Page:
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‘Individual African countries too small for unicorns’


African governments need to work on market integration if the continent is to facilitate the growth of its fintech sector, says Dare Okoudjou, founder and CEO of pan-African payments company MFS Africa.

Speaking to African Business at the Inclusive FinTech Forum in Kigali, Okoudjou says that the “size of markets” is the biggest challenge facing the African fintech sector. With the potential exceptions of Nigeria, Egypt, and South Africa, Okoudjou believes that the economies of individual African countries are too small to accommodate fintech unicorns or other large companies.

“There’s simply not space to have a billion-dollar revenue fintech company in Rwanda,” Okoudjou says. “It’s just not possible. So, it has to be possible for these businesses to be multi-market.

“That means more complexity – complexity from a regulatory point of view, but also complexity in terms of consumer understanding and the local context.”

Passporting provides solutions

Part of the answer to minimising this “complexity” and encouraging cross-border growth could be passporting. This would allow firms licenced in one jurisdiction to operate in another country without having to obtain further licences or regulatory approval, as is the case in the European Union, for example.

“If you get your Payment Services Provider (PSP) licence here in Rwanda, and then want to go to the DRC, you have to repeat the whole thing again,” Okoudjou tells African Business. “When you put that together with the size of the markets, it makes everything very constrained.

“Passporting would be a huge relief for companies that need an operating licence, because you can just stick to one jurisdiction [for licensing]. It would also free up capital – and time – for startups and help Africa have more of a chance to see bigger and better companies on the continent.”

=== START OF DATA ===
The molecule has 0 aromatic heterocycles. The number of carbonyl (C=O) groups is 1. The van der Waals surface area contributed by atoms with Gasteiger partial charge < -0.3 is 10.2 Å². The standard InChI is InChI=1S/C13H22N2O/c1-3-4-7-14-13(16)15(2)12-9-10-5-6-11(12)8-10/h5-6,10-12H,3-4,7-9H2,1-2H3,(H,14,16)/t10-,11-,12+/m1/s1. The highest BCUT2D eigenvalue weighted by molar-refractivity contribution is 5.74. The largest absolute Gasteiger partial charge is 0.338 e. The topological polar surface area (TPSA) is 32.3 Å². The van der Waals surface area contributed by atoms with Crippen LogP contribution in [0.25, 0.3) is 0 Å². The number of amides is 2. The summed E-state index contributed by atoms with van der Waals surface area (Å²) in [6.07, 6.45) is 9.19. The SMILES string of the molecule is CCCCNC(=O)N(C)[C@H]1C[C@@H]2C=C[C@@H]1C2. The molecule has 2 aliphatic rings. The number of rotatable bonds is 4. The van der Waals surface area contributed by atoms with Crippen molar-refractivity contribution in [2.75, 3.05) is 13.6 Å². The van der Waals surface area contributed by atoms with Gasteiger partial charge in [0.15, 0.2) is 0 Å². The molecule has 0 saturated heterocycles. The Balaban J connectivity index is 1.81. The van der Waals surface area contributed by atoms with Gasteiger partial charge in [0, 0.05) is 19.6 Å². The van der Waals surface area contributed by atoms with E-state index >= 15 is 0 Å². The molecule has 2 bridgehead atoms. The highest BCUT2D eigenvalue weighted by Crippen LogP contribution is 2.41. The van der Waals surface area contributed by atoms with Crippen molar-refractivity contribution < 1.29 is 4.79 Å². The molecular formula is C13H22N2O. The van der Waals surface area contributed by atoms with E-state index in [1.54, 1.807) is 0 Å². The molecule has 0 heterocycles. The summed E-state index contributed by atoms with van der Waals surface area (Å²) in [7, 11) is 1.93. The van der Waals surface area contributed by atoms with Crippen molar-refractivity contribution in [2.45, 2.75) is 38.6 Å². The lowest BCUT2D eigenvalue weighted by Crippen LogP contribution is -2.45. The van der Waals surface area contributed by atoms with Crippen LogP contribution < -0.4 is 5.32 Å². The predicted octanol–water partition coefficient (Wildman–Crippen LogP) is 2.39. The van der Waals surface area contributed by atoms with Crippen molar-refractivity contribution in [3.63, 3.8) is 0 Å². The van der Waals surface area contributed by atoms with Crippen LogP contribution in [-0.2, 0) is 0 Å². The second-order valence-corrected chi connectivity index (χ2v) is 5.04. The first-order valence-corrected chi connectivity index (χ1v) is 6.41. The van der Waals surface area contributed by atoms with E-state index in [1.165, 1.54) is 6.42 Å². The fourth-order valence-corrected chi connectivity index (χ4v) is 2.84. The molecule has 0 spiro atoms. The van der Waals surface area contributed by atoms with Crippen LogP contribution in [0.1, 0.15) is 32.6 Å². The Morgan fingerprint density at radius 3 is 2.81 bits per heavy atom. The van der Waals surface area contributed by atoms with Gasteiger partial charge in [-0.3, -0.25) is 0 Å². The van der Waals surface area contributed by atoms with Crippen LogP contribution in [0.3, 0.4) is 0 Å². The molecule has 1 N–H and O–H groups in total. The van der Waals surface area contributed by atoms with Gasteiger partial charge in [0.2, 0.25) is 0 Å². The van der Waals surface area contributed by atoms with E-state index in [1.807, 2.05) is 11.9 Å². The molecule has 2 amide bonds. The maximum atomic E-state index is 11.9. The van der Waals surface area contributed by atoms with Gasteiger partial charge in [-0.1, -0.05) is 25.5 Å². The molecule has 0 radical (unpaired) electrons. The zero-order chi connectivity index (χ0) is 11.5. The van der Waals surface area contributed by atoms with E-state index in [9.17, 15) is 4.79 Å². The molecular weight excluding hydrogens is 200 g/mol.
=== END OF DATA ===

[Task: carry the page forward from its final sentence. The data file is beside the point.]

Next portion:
Okoudjou believes that such a move is “much simpler than people think” and could be done quickly and easily with some decisive action on the part of politicians. “I think everybody’s waiting for someone to start,” he says, and suggests that one country acting unilaterally could pave the way for broader market integration.

“Rwanda decided [in 2013] that if you’re coming from an African country, your visa is free. They didn’t need to go and consult all the other African countries and asked how they felt about this. They just did it,” Okoudjou notes.

“Rwanda could decide that they trust companies coming from South Africa or Kenya and that they can just apply for passporting,” he says. “There is obviously a trust factor, but it’s not actually that difficult.”

Market integration essential for growth

Okoudjou also believes that these principles apply more widely – that Africa needs wider economic integration if fintech and other industries are to fulfil their potential. He thinks that this, if such policies are pursued, “in 30 to 50 years, we could be looking at something similar to what we’re seeing in India – probably closer to India than China, but why not China also?”

“There is a real force in demography that is playing in Africa’s favour,” he says. “But if we want to fully use it, we need this market to come together.

“We need to give entrepreneurs across the continent access to a bigger market. We keep talking about this potential market of 1.2bn people. But it is not a reality until we actually make it.”


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